0
Professional News
Data Make It Hard to Deny Medicine's "July Effect"
Psychiatric News
Volume 46 Number 17 page 12-12

Consistent performance at high levels of safety at all periods of time is a hallmark for high-risk industries. Do teaching hospitals have the same high standards, particularly when training new doctors?

Abstract Teaser

Although every industry experiences the change in efficiency and productivity that occurs when workers leave and replacements take their place, few industries experience the phenomenon known as cohort turnover, when many workers leave coupled with a comparably sized entry of new workers at a single point in time. (Political administrations are one example of cohort turnover.)

But every July, U.S. teaching hospitals experience cohort turnover affecting more than 100,000 medical personnel, an event that has long been suspected to incite an abrupt dip in the average level of experience of the hospital workforce and the deleterious disruption of established teams.

Anchor for JumpAnchor for Jump

Increasing emphasis on graded responsibility—allowing greater autonomy as competency builds—may help ensure that individual residents are entrusted with a level of responsibility appropriate for their skill level. 

Credit: Maridav/Shutterstock
Anchor for JumpAnchor for Jump

Increasing emphasis on graded responsibility—allowing greater autonomy as competency builds—may help ensure that individual residents are entrusted with a level of responsibility appropriate for their skill level. 

Credit: Maridav/Shutterstock

In the July Annals of Internal Medicine researchers at the University of California, San Francisco School of Medicine confirmed the existence of the so-called "July effect," concluding that mortality increases and efficiency decreases in hospitals because of year-end changeovers.

The researchers reviewed studies describing the effects of trainee changeover on patient outcomes, identifying 39 studies that met their inclusion criteria. They looked at outcomes such as mortality, morbidity, medical-error outcomes (for example, pneumothorax associated with central venous catheter insertion), and efficiency (indicated by factors such as length of patient stay, hospital charges, and operating-room time). They assessed the quality of each study as well, finding that the proportion of studies with statistically significant worsening of mortality appeared to increase with study quality.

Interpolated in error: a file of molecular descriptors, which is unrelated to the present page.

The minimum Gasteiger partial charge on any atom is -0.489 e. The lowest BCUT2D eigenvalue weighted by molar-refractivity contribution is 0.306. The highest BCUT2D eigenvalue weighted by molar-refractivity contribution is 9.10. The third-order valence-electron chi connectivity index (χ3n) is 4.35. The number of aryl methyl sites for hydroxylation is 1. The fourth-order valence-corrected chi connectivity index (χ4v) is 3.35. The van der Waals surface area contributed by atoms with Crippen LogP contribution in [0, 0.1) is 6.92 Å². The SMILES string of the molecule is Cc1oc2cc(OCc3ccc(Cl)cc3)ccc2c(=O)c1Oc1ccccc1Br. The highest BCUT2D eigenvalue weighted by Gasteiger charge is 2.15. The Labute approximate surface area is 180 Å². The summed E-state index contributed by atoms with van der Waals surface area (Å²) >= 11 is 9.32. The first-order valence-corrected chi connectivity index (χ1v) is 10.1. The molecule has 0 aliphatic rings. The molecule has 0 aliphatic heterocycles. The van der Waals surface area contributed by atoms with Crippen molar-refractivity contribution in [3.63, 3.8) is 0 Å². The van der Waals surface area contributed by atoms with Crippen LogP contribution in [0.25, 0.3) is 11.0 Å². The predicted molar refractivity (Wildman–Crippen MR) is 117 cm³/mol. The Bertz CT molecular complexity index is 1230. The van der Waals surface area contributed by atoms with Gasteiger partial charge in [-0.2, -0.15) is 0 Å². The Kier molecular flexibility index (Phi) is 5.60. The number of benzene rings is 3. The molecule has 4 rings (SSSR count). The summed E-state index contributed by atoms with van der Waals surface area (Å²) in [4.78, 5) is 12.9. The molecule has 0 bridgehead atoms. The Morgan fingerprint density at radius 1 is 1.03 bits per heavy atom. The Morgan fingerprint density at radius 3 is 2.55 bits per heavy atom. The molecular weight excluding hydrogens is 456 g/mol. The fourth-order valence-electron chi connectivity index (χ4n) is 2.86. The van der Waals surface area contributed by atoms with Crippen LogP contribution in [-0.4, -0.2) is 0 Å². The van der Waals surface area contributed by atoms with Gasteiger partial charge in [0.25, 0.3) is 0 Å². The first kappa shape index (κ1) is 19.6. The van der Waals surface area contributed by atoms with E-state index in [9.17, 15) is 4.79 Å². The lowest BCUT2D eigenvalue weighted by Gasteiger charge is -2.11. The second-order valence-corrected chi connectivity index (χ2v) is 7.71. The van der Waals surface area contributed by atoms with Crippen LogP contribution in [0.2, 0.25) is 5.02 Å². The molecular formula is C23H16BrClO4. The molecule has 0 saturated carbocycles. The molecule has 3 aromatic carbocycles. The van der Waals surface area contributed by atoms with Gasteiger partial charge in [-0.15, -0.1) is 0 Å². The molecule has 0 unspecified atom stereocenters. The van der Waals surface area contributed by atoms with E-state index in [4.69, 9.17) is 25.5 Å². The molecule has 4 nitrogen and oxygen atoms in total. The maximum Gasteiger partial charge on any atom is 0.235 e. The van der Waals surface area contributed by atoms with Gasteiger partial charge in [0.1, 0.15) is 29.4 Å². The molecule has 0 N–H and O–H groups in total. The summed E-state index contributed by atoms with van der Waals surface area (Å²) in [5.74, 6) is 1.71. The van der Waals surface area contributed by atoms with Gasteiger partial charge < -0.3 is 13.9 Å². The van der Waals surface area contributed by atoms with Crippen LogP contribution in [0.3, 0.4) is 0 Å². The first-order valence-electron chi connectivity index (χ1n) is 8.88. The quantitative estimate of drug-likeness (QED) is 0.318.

The investigators did point out that the information found in these studies did not allow them to delve as deeply into the topic as they wished: "Although our review of the literature suggests that the "July effect" exists, methodologic limitations and study heterogeneity make deeper conclusions more difficult to draw," said lead author John Young, M.D., M.P.P., an assistant professor of psychiatry at the University of California, San Francisco, and his colleagues.

They noted that the "July effect" entails both a drop in the clinical experience of the physicians in the system and a decrease in the number of physicians who are familiar with the clinical system, citing one study that found undesirable events occurred as commonly in fifth-year trainees who were new to the hospital as in interns, suggesting that unfamiliarity with the working environment may contribute to decreased quality of care.

"Unfortunately, our review discovered little evidence to discern to what extent worsened mortality and efficiency stem from clinical inexperience, inadequate supervision of trainees in new roles, and loss of "system knowledge" due to cohort turnover," they said.

In an accompanying editorial in the same issue, Paul Barach, M.D., P.P.H., of the University Medical Center in Utrecht, the Netherlands, and Ingrid Philibert, Ph.D., M.B.A., senior vice president of the Department of Field Activities at the Accreditation Council for Graduate Medical Education, described the findings as "sobering," saying the systematic review is "superb" and the existence of this phenomenon "seems incontrovertible and unsettling."

"Patients would not consent to care if they knew that the opportunities for residents to learn come at the expense of their welfare," they opined.

Young and colleagues identified in their report several possible remedies to the "July effect," including staggered scheduled starts for trainees, but "effective design of interventions...will require better information about causes and magnitudes of harms in a variety of clinical settings," they cautioned.

The study was funded by a grant from the National Heart, Lung, and Blood Institute to co-investigator Andrew Auerbach, M.D., M.P.H.

"July Effect: Impact of the Academic Year-End Changeover on Patient Outcomes: A Systematic Review" is posted at <www.annals.org/content/early/2011/07/11/0003-4819-155-5-201109060-00354.full>.12.inline-graphic-1.gif

Anchor for JumpAnchor for Jump

Increasing emphasis on graded responsibility—allowing greater autonomy as competency builds—may help ensure that individual residents are entrusted with a level of responsibility appropriate for their skill level. 

Credit: Maridav/Shutterstock

Interactive Graphics

Video

NOTE:
Citing articles are presented as examples only. In non-demo SCM6 implementation, integration with CrossRef’s "Cited By" API will populate this tab (http://www.crossref.org/citedby.html).